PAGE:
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TV Series Review

Unsupervised is, in a twisted sort of way, a Plugged In type of show.

Oh, not that you should watch this FX animated comedy. It's quite possible your eyeballs might melt if you did. Unsupervised has more sex, violence, profanity and bad behavior per minute than perhaps any other show on television ( Jersey Shore, naturally, excepted). Its title may, in fact, refer to its obviously unfettered writers.

But here's the thing: You know that we tend to harp on themes of family and togetherness. We tell you how important it is to eat dinner with your kids and pore over their entertainment choices and teach them the proper way to floss. (Well, OK, we don't talk that much about flossing, but it's still important.) And all the while, there's a cautionary story lurking in the back of our minds. This stuff's important, we say, because if you don't spend time with your kids—if you don't love them and nurture them and correct them when they're out of line, they could turn out like … like …

Well, like the kids in Unsupervised.

Gary and Joel indeed lack any meaningful supervision. Largely deserted by their parents, these two students of Maynard High School have been left to raise themselves—and they don't do a very good job of it. They subsist on spray cheese. They stay up far too late. They throw ill-advised parties that earn the show's TV-MA rating (and maybe even push it). They certainly don't regularly floss.

And here's the twist in the twisted part of this show: Gary and Joel don't want to be bad kids. They'd really like to be the good guys—but they don't have anyone around to show them how. And that makes Unsupervised strangely daring.

All comedies, of course, can easily slide into problematic territory. That's because stuff can somehow seem more funny when it goes against accepted norms or morals. Homer and Bart, for instance, are funny on The Simpsons because most of what they do is, well, fairly unthinkable for many of us. Marge, on the other hand, only gets the comedic spotlight when she does something that goes against her straight-laced character traits—and if it involves breaking the law, well, so much the better (for the ratings, anyway).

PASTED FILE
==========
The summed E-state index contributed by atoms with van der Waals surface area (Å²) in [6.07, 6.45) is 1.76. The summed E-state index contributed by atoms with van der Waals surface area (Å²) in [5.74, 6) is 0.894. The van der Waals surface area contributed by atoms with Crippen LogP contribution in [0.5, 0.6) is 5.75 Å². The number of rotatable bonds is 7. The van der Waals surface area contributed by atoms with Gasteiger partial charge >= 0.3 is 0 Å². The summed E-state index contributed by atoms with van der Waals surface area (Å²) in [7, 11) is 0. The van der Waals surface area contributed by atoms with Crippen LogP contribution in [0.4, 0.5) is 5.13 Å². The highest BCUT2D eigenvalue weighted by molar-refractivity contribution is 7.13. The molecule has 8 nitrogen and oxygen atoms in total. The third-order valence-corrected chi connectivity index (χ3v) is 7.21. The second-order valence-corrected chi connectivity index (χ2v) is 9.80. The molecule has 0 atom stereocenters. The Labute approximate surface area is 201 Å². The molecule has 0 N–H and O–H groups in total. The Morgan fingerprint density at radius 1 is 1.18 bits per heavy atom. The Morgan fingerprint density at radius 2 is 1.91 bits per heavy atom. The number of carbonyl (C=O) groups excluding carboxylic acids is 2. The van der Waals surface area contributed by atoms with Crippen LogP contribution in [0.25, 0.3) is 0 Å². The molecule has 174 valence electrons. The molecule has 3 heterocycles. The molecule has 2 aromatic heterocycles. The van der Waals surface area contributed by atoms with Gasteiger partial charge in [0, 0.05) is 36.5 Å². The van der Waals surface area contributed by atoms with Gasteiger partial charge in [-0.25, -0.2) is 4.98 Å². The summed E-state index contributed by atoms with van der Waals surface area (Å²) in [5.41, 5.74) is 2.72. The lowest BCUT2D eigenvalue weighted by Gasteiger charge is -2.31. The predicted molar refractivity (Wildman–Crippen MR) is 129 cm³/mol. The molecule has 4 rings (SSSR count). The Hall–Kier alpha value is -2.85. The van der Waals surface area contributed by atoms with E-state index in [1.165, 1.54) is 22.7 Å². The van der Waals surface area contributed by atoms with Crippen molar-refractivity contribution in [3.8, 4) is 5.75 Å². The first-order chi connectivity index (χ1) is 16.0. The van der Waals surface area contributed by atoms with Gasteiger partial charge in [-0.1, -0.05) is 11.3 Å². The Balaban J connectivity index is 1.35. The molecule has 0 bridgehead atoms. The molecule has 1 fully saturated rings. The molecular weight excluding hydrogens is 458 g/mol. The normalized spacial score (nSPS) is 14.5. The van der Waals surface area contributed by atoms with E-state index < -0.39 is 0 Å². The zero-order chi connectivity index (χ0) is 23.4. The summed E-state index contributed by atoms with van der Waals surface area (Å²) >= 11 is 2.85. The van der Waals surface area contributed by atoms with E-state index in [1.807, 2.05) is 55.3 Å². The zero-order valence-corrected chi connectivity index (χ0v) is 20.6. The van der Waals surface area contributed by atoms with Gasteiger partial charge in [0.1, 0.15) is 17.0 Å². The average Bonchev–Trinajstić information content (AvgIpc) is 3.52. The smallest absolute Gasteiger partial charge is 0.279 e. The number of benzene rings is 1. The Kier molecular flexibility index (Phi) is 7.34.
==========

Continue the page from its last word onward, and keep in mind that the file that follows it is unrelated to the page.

But Unsupervised takes us to a place where the accepted ethos is almost universally horrible. Most of Gary and Joel's peers are borderline thugs. The baseball coach tells the team that they're a pretty sorry bunch of dolts—then retreats to his car, where he apparently lives. Here, there are no accepted morals, no real societal standards. The norm? It's to give up and drop out.

That makes Joel and Gary the exact opposite of Bart: They break the rules by trying to find out what they are … and following them. They're buoyantly optimistic—objects of ridicule because they want to do the right thing. They want to be good in a bad, bad world. But because they have no clue how to be good, their best efforts consistently turn into disasters.

An example: Gary and Joel want to try to stop an impending fight between Maynard High and a cross-town rival. So the two sneak into the school after hours and paper the walls with inspirational—and obscene—messages. "Violence isn't the g‑‑d‑‑n answer!" one reads.

The moment is true to the character of these self-raised kids: Without guidance (but with plenty of access to cable television), they don't have the wherewithal to grasp what's acceptable behavior. And it's an all-too-real storyline for many of our youth today.

Whatever meta-statement Unsupervised hopes to make, though, gets mugged by the content—much of it needless and cheap. Tim Goodman of The Hollywood Reporter thinks the show's writers regularly abuse its liberal rating and late-night timeslot without reason: "It's like swearing, boner jokes, sex riffing and, well, the whole box of hammers, explodes from the show simply because the writers can get away with it, not because any part of it is funny. Which it's not."

He's right. This show isn't funny. It's just kinda … sad.

Still, Gary insists, "No matter how negative life gets, you still gotta make positive choices."

You know what? He's right too. And not watching this show might be a good place to start.

Positive Elements

Spiritual Content

Sexual Content

Violent Content

Crude or Profane Language

Drug and Alcohol Content

Other Negative Elements


Pro-social Content

Objectionable Content

Summary Advisory

Plot Summary

Christian Beliefs

Other Belief Systems

Authority Roles



Discussion Topics

Additional Comments/Notes

Unsupervised: 222012



Readability Age Range



Voices of Justin Long as Gary; David Hornsby as Joel; Kristen Bell as Megan; Romany Malco as Darius; Rob Rosell as Russ; André Sogliuzzo as Principal Stark






Record Label




On Video

Year Published



Paul Asay

We hope this review was both interesting and useful. Please share it with family and friends who would benefit from it as well.

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